Peter Callan Plastic Surgeon - plastic surgeons, cosmetic surgery, breast surgery, skin treatment, breast augmentation melbourne

Blepharoplasty (eyelid surgery, eye lift)

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What is it?

Blepharoplasty is surgery on the eyelids to correct sagging
upper eyelid skin and bags under the eyes. It may also
address a lazy eyelid and can be performed together with
a brow lift. If the eyelid is lazy or has what is called eyelid
ptosis, an additional procedure is performed to lift the eyelid
itself. This can easily be combined wit the blepharoplasty.
See the information sheet on “Eyelid ptosis”.

Is Mr Callan experienced at this procedure?

Mr Callan has over 20 years of experience at this procedure.
He performs blepharoplasty regularly and keeps up to date
with the latest techniques. You can be sure that, as a fully
trained plastic surgeon, Mr Callan performs this procedure to
the highest standard available.

Can I see photographs?

You can see photographs of people who have had this
procedure when you have your consultation. As Mr Callan
performs this procedure frequently, we have a large number of
photographs of those you have had the type of blepharoplasty
you may be suitable for.

Who has a blepharoplasty?

Men and women with droopy upper eyelids, excess skin or
puffiness, and those with baggy and loose lower eyelids .
Occasionally the upper eyelids have so much excess skin that
it interferes with vision.

Am I suitable?

If you’re considering this surgery you should have normal
vision (apart from needing glasses) and have no other
problems with your eyes. You also need to be sensible and
honest about your reasons for wanting blepharoplasty and
happy with your informed decision. You should also be as
healthy as possible. A time of personal crisis is no time to be
making decisions about such surgery.

What would make me unsuitable for this surgery?

Smoking, being outside the BMI (body mass index) range of
18-28 although exceptions can be made for eyelid surgery ,
under stress when making your decision, or having a medical
condition that would make surgery unsafe.

How is it done?

Mr Callan performs all his surgery at St John of God
Hospital in Geelong, a fully accredited hospital. The type of
blepharoplasty you have depends on your specific needs. For
upper eyelids a brow lift may be necessary as well, or a brow
lift alone may be the answer. If the eyelids need surgery then
some skin is removed and the upper eyelid fold recreated. oFr
the lower eyelids, it depends on your problem. Often the lower
eyelids are just a reflection of descent of the cheeks with age ,
unmasking bags or the edge of the eye socket. Repositioning
the cheek and removing the skin will help this problem.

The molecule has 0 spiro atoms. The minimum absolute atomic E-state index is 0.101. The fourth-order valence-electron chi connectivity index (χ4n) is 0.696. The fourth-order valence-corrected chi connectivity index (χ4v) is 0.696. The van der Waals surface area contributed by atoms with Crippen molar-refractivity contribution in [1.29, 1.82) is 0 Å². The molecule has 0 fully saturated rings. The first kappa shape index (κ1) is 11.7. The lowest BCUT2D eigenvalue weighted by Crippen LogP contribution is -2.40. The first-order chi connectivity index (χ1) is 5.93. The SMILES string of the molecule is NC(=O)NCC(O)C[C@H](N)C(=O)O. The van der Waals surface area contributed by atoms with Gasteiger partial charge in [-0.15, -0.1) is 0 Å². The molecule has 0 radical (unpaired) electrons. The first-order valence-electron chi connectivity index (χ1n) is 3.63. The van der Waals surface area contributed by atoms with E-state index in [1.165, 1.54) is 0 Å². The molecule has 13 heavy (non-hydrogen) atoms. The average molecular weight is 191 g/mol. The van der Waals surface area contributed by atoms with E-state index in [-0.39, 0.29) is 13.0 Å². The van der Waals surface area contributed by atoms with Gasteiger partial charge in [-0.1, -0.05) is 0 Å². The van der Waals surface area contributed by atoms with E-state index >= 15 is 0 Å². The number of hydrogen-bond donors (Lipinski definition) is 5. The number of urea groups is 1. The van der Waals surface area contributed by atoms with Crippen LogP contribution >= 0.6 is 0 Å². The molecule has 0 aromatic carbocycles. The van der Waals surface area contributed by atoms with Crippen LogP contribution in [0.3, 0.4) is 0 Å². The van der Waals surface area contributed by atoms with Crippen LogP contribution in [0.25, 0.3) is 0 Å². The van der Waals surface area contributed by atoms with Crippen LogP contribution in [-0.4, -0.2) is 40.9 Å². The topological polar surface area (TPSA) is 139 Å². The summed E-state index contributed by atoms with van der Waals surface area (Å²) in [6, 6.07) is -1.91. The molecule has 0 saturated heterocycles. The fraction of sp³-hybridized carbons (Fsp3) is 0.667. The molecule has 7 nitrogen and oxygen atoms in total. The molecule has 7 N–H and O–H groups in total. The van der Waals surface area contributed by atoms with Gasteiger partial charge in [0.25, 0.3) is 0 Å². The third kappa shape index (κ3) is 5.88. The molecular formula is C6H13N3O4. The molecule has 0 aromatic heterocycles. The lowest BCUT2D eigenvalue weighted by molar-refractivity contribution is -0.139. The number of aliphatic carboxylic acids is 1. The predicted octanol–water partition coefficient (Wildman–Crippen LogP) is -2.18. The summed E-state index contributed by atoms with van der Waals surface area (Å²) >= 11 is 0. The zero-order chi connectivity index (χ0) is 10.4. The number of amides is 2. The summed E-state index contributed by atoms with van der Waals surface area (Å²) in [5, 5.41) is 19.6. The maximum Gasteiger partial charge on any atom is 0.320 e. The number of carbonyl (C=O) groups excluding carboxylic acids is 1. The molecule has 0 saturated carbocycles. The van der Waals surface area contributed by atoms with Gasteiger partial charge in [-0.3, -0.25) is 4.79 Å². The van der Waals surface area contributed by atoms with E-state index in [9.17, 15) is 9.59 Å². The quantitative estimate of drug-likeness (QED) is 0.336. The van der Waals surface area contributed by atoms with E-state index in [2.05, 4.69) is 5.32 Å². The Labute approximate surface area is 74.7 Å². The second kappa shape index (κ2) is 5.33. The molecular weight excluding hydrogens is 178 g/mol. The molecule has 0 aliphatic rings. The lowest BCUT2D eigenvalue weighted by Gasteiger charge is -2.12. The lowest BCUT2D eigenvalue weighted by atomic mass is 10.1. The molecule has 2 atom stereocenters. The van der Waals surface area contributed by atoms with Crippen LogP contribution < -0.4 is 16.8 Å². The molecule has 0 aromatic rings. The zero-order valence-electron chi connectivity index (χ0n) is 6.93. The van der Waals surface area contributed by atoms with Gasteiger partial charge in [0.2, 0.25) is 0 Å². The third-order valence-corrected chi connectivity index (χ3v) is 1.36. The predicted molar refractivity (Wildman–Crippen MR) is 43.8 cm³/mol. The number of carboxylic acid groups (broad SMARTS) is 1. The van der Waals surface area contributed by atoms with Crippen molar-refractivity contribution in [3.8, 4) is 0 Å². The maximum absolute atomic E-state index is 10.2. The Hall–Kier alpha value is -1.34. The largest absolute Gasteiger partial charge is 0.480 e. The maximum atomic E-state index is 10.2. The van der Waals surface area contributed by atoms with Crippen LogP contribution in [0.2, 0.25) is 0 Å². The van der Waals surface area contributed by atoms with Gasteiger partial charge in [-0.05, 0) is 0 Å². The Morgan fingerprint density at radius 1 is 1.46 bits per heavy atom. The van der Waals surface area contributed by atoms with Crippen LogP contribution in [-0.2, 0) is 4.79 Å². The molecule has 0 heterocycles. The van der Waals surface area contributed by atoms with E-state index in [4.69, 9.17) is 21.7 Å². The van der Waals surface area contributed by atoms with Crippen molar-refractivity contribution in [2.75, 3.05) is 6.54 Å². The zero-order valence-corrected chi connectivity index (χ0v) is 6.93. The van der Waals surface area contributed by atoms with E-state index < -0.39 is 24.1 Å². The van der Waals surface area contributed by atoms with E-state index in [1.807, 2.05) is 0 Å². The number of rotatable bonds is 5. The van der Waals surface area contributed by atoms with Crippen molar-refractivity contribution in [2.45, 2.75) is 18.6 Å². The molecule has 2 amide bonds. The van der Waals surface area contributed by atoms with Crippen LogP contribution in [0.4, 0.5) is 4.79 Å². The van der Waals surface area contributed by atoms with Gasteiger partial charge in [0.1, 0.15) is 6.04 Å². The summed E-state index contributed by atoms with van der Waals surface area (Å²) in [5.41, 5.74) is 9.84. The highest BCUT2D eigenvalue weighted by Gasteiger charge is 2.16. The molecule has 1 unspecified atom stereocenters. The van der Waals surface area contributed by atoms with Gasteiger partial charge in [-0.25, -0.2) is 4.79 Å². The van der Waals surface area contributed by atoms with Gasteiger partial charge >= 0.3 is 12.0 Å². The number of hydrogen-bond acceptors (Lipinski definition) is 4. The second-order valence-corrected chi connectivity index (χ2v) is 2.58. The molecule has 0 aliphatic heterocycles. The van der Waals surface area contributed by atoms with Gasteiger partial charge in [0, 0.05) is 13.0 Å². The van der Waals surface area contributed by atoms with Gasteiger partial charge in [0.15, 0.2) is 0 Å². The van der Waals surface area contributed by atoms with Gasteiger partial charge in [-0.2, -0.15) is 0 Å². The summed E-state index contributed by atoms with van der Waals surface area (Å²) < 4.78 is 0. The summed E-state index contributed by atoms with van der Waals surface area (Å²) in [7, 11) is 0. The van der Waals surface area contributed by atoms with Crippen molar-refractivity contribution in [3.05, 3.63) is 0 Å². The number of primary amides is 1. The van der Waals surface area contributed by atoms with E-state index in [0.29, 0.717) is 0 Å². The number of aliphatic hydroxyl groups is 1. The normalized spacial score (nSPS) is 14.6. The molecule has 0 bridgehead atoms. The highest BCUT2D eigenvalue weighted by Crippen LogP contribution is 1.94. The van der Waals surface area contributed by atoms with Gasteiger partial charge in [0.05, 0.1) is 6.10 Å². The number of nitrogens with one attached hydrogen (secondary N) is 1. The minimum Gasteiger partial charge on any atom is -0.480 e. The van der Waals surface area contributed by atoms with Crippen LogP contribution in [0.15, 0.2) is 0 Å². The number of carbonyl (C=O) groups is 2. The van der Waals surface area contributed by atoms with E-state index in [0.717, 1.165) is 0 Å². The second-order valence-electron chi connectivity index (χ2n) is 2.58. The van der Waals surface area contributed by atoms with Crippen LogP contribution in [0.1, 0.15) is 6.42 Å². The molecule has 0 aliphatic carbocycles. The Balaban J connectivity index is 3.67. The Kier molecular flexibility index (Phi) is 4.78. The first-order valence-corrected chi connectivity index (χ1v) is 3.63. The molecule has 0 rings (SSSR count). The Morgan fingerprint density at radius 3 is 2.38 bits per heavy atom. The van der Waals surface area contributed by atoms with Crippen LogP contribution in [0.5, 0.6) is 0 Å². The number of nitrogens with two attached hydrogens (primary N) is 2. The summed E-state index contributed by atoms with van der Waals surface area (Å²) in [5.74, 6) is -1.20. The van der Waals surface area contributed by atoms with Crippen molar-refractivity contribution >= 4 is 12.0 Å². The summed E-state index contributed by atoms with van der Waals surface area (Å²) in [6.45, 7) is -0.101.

Rarely some fat may need to be removed but usually visible
fat bags just need to be covered up again by the cheek, jus t
as they were when you were younger.

What are the benefits?

What you get out of surgery is entirely a personal matter. If
your eyelids interfere with vision or distress you in other ways,
surgery may help a great deal and may make you feel better
about your appearance in general.

What are the risks?

All surgery carries some element of risk. You can
minimise your risk by being as healthy as possible and
as psychologically prepared as possible, by selecting an
experienced and qualified surgeon, and by giving yourself
a stress free time during which to recover. The particular
risks and complications of this surgery will be discussed at
your first consultation. The most common of these is mild
asymmetry or a slight adjustment may be required after
surgery. There are other risks common to all surgery and you
will be made aware of these.

Will I have scars?

The incisions for the surgery are always present, but fade
over the first six to 12 months. As a rule the incision line s
are inconspicuous unless specifically searched for, and seem
to fall naturally into the fold for the upper eyelid or be in the
shadows of the lashes for the lower eyelid.

How long will I be in hospital?

Blepharoplasty is usually done as a day procedure. While not
particularly painful, some people are uncomfortable the first
night. You will be given medication to keep you comfortable.

How long will I need to recover?

This varies but usually ranges from one to two weeks due to
bruising and swelling. You must not drive until you are fully
recovered from both the anaesthetic and the discomfort of
surgery. If in doubt, don’t.

Do I need to do anything else after surgery?

Not much. It may help to use gentle cool compresses for the
first few hours but no drops or medications other than mild
pain relief are required. Vaseline or Lacrilube on the suture
lines is useful, and Lacrilube in the eyes for the first coupleo f
nights is helpful to prevent drying of the eyes.

Will I need to be seen after surgery?

Yes. We will keep in close contact with you by telephone for
the first few days and then will see you about 3-5 days after
surgery, then at three weeks and three months. You are of
course welcome to call or visit any time with any concerns.

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